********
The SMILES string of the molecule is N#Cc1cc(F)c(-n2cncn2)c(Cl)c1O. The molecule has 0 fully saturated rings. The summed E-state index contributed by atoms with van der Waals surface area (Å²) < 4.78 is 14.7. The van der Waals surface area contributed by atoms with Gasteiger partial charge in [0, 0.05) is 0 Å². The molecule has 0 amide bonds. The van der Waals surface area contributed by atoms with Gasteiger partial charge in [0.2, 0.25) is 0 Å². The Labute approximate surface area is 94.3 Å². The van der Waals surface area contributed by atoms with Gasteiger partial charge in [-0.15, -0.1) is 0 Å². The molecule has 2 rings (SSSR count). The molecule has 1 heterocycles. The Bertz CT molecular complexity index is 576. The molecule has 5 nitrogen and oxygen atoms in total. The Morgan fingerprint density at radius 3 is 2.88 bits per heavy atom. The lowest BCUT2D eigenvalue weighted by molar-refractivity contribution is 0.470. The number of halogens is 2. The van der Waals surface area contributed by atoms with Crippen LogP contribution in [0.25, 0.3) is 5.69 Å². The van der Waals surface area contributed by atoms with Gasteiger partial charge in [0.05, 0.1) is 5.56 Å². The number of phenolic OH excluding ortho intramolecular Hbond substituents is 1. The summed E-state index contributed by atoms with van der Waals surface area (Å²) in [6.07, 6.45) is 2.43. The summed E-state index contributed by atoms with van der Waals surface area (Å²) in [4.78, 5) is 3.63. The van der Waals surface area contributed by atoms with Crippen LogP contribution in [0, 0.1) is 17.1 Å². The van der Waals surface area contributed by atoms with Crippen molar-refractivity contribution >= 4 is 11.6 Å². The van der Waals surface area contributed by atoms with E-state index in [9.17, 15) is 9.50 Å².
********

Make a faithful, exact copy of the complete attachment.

The SMILES string of the molecule is N#Cc1cc(F)c(-n2cncn2)c(Cl)c1O. The molecule has 0 fully saturated rings. The summed E-state index contributed by atoms with van der Waals surface area (Å²) < 4.78 is 14.7. The van der Waals surface area contributed by atoms with Gasteiger partial charge in [0, 0.05) is 0 Å². The molecule has 0 amide bonds. The van der Waals surface area contributed by atoms with Gasteiger partial charge in [0.2, 0.25) is 0 Å². The Labute approximate surface area is 94.3 Å². The van der Waals surface area contributed by atoms with Gasteiger partial charge in [-0.15, -0.1) is 0 Å². The molecule has 2 rings (SSSR count). The molecule has 1 heterocycles. The Bertz CT molecular complexity index is 576. The molecule has 5 nitrogen and oxygen atoms in total. The Morgan fingerprint density at radius 3 is 2.88 bits per heavy atom. The lowest BCUT2D eigenvalue weighted by molar-refractivity contribution is 0.470. The number of halogens is 2. The van der Waals surface area contributed by atoms with Crippen LogP contribution in [0.25, 0.3) is 5.69 Å². The van der Waals surface area contributed by atoms with Gasteiger partial charge in [0.05, 0.1) is 5.56 Å². The number of phenolic OH excluding ortho intramolecular Hbond substituents is 1. The summed E-state index contributed by atoms with van der Waals surface area (Å²) in [6.07, 6.45) is 2.43. The summed E-state index contributed by atoms with van der Waals surface area (Å²) in [4.78, 5) is 3.63. The van der Waals surface area contributed by atoms with Crippen LogP contribution in [0, 0.1) is 17.1 Å². The van der Waals surface area contributed by atoms with Crippen molar-refractivity contribution >= 4 is 11.6 Å². The van der Waals surface area contributed by atoms with E-state index in [9.17, 15) is 9.50 Å².